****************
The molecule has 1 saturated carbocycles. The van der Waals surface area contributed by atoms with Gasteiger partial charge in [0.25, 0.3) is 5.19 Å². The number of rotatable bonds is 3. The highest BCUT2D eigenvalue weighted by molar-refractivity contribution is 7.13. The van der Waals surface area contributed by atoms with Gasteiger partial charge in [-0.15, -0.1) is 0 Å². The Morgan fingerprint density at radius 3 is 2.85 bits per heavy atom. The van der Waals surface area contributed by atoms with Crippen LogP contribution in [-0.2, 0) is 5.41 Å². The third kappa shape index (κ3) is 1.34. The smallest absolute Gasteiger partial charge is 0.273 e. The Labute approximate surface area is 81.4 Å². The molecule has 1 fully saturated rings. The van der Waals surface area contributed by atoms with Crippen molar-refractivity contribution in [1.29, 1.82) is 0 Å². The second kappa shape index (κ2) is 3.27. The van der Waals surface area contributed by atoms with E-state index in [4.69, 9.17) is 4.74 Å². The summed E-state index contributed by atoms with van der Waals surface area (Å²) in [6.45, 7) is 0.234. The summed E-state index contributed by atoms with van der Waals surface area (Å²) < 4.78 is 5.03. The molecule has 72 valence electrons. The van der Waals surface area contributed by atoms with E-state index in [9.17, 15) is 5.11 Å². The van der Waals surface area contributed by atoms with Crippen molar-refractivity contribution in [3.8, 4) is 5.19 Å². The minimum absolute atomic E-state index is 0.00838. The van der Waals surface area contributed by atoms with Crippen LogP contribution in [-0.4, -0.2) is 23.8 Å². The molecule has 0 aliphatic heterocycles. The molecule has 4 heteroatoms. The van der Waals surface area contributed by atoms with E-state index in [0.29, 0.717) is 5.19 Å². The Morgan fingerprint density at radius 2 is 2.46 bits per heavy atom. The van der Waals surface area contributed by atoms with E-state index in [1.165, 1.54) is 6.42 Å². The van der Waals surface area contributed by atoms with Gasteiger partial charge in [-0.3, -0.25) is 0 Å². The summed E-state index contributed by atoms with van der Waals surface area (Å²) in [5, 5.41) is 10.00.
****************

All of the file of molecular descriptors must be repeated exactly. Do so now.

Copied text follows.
The molecule has 1 saturated carbocycles. The van der Waals surface area contributed by atoms with Gasteiger partial charge in [0.25, 0.3) is 5.19 Å². The number of rotatable bonds is 3. The highest BCUT2D eigenvalue weighted by molar-refractivity contribution is 7.13. The van der Waals surface area contributed by atoms with Gasteiger partial charge in [-0.15, -0.1) is 0 Å². The Morgan fingerprint density at radius 3 is 2.85 bits per heavy atom. The van der Waals surface area contributed by atoms with Crippen LogP contribution in [-0.2, 0) is 5.41 Å². The third kappa shape index (κ3) is 1.34. The smallest absolute Gasteiger partial charge is 0.273 e. The Labute approximate surface area is 81.4 Å². The molecule has 1 fully saturated rings. The van der Waals surface area contributed by atoms with Crippen molar-refractivity contribution in [1.29, 1.82) is 0 Å². The second kappa shape index (κ2) is 3.27. The van der Waals surface area contributed by atoms with E-state index in [4.69, 9.17) is 4.74 Å². The summed E-state index contributed by atoms with van der Waals surface area (Å²) in [6.45, 7) is 0.234. The summed E-state index contributed by atoms with van der Waals surface area (Å²) < 4.78 is 5.03. The molecule has 72 valence electrons. The van der Waals surface area contributed by atoms with E-state index in [9.17, 15) is 5.11 Å². The van der Waals surface area contributed by atoms with Crippen molar-refractivity contribution in [3.8, 4) is 5.19 Å². The minimum absolute atomic E-state index is 0.00838. The van der Waals surface area contributed by atoms with Crippen LogP contribution in [-0.4, -0.2) is 23.8 Å². The molecule has 0 aliphatic heterocycles. The molecule has 4 heteroatoms. The van der Waals surface area contributed by atoms with E-state index in [0.29, 0.717) is 5.19 Å². The Morgan fingerprint density at radius 2 is 2.46 bits per heavy atom. The van der Waals surface area contributed by atoms with E-state index in [1.165, 1.54) is 6.42 Å². The van der Waals surface area contributed by atoms with Gasteiger partial charge in [-0.3, -0.25) is 0 Å². The summed E-state index contributed by atoms with van der Waals surface area (Å²) in [5, 5.41) is 10.00.